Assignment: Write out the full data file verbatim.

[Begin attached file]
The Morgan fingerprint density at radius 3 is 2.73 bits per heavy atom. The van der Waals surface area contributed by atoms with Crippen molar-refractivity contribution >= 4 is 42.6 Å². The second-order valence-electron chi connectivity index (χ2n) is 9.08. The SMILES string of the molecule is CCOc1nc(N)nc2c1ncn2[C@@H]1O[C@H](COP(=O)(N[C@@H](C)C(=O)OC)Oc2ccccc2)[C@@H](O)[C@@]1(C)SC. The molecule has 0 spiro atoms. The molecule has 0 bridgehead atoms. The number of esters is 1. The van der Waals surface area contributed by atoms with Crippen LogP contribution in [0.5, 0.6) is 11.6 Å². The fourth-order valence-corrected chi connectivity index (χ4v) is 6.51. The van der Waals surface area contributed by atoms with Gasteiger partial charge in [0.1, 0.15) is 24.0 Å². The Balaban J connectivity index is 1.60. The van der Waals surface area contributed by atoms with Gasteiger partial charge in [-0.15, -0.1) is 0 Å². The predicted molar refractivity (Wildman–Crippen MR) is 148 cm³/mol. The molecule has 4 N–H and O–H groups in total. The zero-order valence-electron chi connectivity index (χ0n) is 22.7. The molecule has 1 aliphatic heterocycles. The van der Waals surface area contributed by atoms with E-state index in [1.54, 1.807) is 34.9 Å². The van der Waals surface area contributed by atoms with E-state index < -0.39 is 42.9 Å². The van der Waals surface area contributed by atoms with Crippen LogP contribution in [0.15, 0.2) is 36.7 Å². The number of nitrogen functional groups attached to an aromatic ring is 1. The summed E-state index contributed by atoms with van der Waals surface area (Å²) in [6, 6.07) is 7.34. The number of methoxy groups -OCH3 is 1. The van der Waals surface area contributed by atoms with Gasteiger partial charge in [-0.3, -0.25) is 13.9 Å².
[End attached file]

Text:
The Morgan fingerprint density at radius 3 is 2.73 bits per heavy atom. The van der Waals surface area contributed by atoms with Crippen molar-refractivity contribution >= 4 is 42.6 Å². The second-order valence-electron chi connectivity index (χ2n) is 9.08. The SMILES string of the molecule is CCOc1nc(N)nc2c1ncn2[C@@H]1O[C@H](COP(=O)(N[C@@H](C)C(=O)OC)Oc2ccccc2)[C@@H](O)[C@@]1(C)SC. The molecule has 0 spiro atoms. The molecule has 0 bridgehead atoms. The number of esters is 1. The van der Waals surface area contributed by atoms with Crippen LogP contribution in [0.5, 0.6) is 11.6 Å². The fourth-order valence-corrected chi connectivity index (χ4v) is 6.51. The van der Waals surface area contributed by atoms with Gasteiger partial charge in [0.1, 0.15) is 24.0 Å². The Balaban J connectivity index is 1.60. The van der Waals surface area contributed by atoms with Gasteiger partial charge in [-0.15, -0.1) is 0 Å². The predicted molar refractivity (Wildman–Crippen MR) is 148 cm³/mol. The molecule has 4 N–H and O–H groups in total. The zero-order valence-electron chi connectivity index (χ0n) is 22.7. The molecule has 1 aliphatic heterocycles. The van der Waals surface area contributed by atoms with E-state index in [1.54, 1.807) is 34.9 Å². The van der Waals surface area contributed by atoms with E-state index < -0.39 is 42.9 Å². The van der Waals surface area contributed by atoms with Crippen LogP contribution in [0.15, 0.2) is 36.7 Å². The number of nitrogen functional groups attached to an aromatic ring is 1. The summed E-state index contributed by atoms with van der Waals surface area (Å²) in [6, 6.07) is 7.34. The number of methoxy groups -OCH3 is 1. The van der Waals surface area contributed by atoms with Gasteiger partial charge in [-0.3, -0.25) is 13.9 Å².